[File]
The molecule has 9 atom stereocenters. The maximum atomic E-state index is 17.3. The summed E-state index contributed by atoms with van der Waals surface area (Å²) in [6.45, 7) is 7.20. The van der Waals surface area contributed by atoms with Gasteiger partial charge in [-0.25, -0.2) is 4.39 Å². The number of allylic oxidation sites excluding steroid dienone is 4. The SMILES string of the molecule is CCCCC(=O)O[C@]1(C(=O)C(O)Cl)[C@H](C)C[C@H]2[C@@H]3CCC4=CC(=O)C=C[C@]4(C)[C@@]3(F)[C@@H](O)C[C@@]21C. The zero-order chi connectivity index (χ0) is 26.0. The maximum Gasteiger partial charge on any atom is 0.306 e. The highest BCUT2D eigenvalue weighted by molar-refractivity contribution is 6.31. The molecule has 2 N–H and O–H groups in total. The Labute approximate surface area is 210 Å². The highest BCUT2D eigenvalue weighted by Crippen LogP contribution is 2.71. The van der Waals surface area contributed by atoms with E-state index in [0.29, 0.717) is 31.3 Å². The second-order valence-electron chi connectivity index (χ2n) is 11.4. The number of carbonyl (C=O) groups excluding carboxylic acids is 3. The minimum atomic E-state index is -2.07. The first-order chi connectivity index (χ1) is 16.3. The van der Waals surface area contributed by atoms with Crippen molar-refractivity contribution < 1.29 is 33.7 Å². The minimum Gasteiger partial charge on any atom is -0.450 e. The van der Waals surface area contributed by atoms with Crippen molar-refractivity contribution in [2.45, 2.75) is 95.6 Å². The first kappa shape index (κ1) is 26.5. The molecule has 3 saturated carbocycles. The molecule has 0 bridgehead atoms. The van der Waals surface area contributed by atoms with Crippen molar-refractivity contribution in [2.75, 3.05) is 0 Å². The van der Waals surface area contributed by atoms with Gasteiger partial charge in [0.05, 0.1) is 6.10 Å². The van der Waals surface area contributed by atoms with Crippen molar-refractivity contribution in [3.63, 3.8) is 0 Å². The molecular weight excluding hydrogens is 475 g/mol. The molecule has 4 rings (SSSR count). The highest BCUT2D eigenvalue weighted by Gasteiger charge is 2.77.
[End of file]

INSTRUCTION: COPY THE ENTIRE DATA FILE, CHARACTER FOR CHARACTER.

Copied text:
The molecule has 9 atom stereocenters. The maximum atomic E-state index is 17.3. The summed E-state index contributed by atoms with van der Waals surface area (Å²) in [6.45, 7) is 7.20. The van der Waals surface area contributed by atoms with Gasteiger partial charge in [-0.25, -0.2) is 4.39 Å². The number of allylic oxidation sites excluding steroid dienone is 4. The SMILES string of the molecule is CCCCC(=O)O[C@]1(C(=O)C(O)Cl)[C@H](C)C[C@H]2[C@@H]3CCC4=CC(=O)C=C[C@]4(C)[C@@]3(F)[C@@H](O)C[C@@]21C. The zero-order chi connectivity index (χ0) is 26.0. The maximum Gasteiger partial charge on any atom is 0.306 e. The highest BCUT2D eigenvalue weighted by molar-refractivity contribution is 6.31. The molecule has 2 N–H and O–H groups in total. The Labute approximate surface area is 210 Å². The highest BCUT2D eigenvalue weighted by Crippen LogP contribution is 2.71. The van der Waals surface area contributed by atoms with E-state index in [0.29, 0.717) is 31.3 Å². The second-order valence-electron chi connectivity index (χ2n) is 11.4. The number of carbonyl (C=O) groups excluding carboxylic acids is 3. The minimum atomic E-state index is -2.07. The first-order chi connectivity index (χ1) is 16.3. The van der Waals surface area contributed by atoms with Crippen molar-refractivity contribution < 1.29 is 33.7 Å². The minimum Gasteiger partial charge on any atom is -0.450 e. The van der Waals surface area contributed by atoms with Crippen molar-refractivity contribution in [2.45, 2.75) is 95.6 Å². The first kappa shape index (κ1) is 26.5. The molecule has 3 saturated carbocycles. The molecule has 0 bridgehead atoms. The van der Waals surface area contributed by atoms with Crippen molar-refractivity contribution in [2.75, 3.05) is 0 Å². The van der Waals surface area contributed by atoms with Gasteiger partial charge in [0.05, 0.1) is 6.10 Å². The van der Waals surface area contributed by atoms with Crippen molar-refractivity contribution in [3.63, 3.8) is 0 Å². The molecular weight excluding hydrogens is 475 g/mol. The molecule has 4 rings (SSSR count). The highest BCUT2D eigenvalue weighted by Gasteiger charge is 2.77.